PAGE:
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The Universe is a wonderful place

Banjo Earth: China – Chapter 24 – “The Dragon’s Tail” (blog)

Beijing –

My brother Ryan gets here today! I’m really excited to welcome him to China and share his experience of this amazing place. We spend the beginnings of the day getting caught up with work and laundry. It’s another beautiful, warm Beijing day, which is a surprise this late in October, but we nonetheless enjoy what the Universe has given us. The view from the rooftop deck of our hutong home is really fun. You can see over the whole neighborhood, as the rolling roofs flow all around like a dragon’s tail. It’s the best place for cats to be as well, and it’s nice to have some furry friends rummaging around. Ryan’s plane doesn’t get into until 3, so we finish work, go out for a walk and find some lunch. Around 330 we head out toward where he will meet us at the subway station. I’ve given him instructions and an address in Chinese that will allow the taxi driver to drop him off at a specific location. Ben and I go out to the location a little early to make sure we can find it, and set up on the stoop of the subway.

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Beijing Banjo

Ryan sends me a text that he just landed, so about an hour later, we start looking for him. The communication from him stops coming, so I assume that his network isn’t operating correctly, or that he has run out of power. In either case, I get a bit worried because he hasn’t shown up, hasn’t called, and his Chinese language is basically non-existent. Although I’m not sure of his whereabouts, and it is getting cold fast, sitting on the corner of the subway and watching Beijing life go by is fascinating. Old people, young people, fashionable people, people in their dirty construction work clothes. Life in Beijing, in all of it’s color, sound, and taste, goes by on the street, as we sit there stationary and soak it all in. The Chinese are a proud and determined people, and you can see and feel the zest that they have for life in every smile, in every excited and animated phone conversation. The horns blare, the bikes and scooters roll by, and Beijing exists just as it should; the busy, beautiful, exciting capitol city that it is.

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Watching Beijing go by

Ryan finally shows up in the cab, as the driver drops him off right where instructed, and I give him a big hug, happy to see him. He’s a bit loopy after traveling for about 20 hours straight, as expected. He has booked a hotel room at the nearby Eclat, a futuristic and funky looking building right around the block. I grab his fiddle and bag and we head off down the block. He booked this room to have a nice easy transition into Chinese life, with a bit of luxury and ease to smooth the path, which was a good idea. The hotel is gorgeous, filled with art from Dali, Warhol, and many others.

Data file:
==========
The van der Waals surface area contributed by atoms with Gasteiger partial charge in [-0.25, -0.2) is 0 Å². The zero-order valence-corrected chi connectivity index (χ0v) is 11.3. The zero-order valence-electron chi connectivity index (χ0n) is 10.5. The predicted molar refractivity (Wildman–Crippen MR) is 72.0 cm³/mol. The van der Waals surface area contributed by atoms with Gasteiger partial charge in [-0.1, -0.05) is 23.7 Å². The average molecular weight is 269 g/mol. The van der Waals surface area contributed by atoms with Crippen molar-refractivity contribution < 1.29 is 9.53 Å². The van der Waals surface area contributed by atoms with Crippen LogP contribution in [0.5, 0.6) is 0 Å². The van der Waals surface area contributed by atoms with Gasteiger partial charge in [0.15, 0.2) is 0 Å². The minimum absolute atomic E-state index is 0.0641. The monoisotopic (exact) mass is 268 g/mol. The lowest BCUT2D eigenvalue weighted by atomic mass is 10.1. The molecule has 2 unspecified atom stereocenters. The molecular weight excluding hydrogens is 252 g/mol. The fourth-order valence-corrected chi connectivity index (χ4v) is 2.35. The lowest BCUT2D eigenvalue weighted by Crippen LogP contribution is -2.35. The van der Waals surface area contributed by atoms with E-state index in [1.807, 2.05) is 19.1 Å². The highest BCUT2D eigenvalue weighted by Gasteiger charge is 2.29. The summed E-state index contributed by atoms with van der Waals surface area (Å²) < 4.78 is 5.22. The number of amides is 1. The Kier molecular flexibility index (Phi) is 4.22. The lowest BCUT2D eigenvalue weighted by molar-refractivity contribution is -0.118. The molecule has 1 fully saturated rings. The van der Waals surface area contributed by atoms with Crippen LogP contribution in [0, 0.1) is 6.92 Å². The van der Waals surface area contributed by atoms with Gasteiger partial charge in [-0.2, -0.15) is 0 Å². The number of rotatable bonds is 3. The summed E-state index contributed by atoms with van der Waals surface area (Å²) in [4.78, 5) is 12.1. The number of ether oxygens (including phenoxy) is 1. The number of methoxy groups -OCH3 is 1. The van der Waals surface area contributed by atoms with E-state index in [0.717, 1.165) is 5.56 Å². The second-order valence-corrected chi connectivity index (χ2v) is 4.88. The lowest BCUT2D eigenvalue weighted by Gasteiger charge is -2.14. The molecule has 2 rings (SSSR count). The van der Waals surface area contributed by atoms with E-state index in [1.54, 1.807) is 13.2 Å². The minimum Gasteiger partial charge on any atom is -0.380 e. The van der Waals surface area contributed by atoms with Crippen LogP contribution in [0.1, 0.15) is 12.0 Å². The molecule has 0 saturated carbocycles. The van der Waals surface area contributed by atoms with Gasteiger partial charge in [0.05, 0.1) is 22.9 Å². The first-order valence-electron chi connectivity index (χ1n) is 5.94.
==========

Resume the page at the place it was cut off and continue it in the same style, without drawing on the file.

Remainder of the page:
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The art filled hallways of the Eclat hotel

The owner is an art collector and has filled this space with some amazing pieces of work. Each floor has it’s own unique theme, and they have booked his room on the white floor. As we get up to the floor and the elevator doors open, a white statue of Chairman Mao greets us. The room is posh and modern, coming equipped with a massage chair, giant soft bed, a stocked refrigerator, and even a lamp that turns on and off with a laser gun. This is a side of Beijing that we have yet to experience on our Banjo Earth budget. From hutongs to hostels, the Eclat displays a level of Chinese innovation and elegance that we are unfamiliar with. It’s nice to see this side of things, even though I prefer to see the real life of family living in the old and back-alley neighborhoods.

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Chairman Mao greets us on the white floor

They have a complimentary happy hour for guests, a fantastic idea whose time has come, I might add, so we get him settled into his room and head down to the lounge to partake. I have a delicious margarita, Ben gets a gin and tonic, and Ryan opts for the Martini. It’s really nice to catch up, as I haven’t seen him in over 3 months. We enjoy our drinks, the company, and the people passing by. It’s cool to see him in this foreign and exotic land, and watch the effect on his soul taking place. Afterward, it’s time to hit the streets. He’s a combination of tired and excited, so I want to take him to see just a couple of interesting destinations. We start with Wangfuging, a touristy but hip section of town close to Tianenman. There we find some scorpions on a stick, lamb meat skewers, and all kinds of interesting things to ingest. It’s a nice way to start his China adventures.

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Ryan trying to make sense of it all

Then we take a walk over to the Forbidden City and Tainenman Square. The palace is beautiful at night as it is lit up like a beacon to lost ships. Mao’s gigantic painting over the front is entrance is always there to remind of China’s interesting history. Given the past, it’s one of the coolest things for visitors to check out, and really easy to get to. So we take a few pictures, enjoy the view and the scene, then venture back to the Hotel Eclat. I get Ryan to bed, then catch a taxi back home. It’s getting late, and we have a very early date with a Chinese Rap performance (which is actually old people singing stories and playing classical Chinese instruments), so it’s off to bed, Banjo Earth style.

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The Forbidden City at night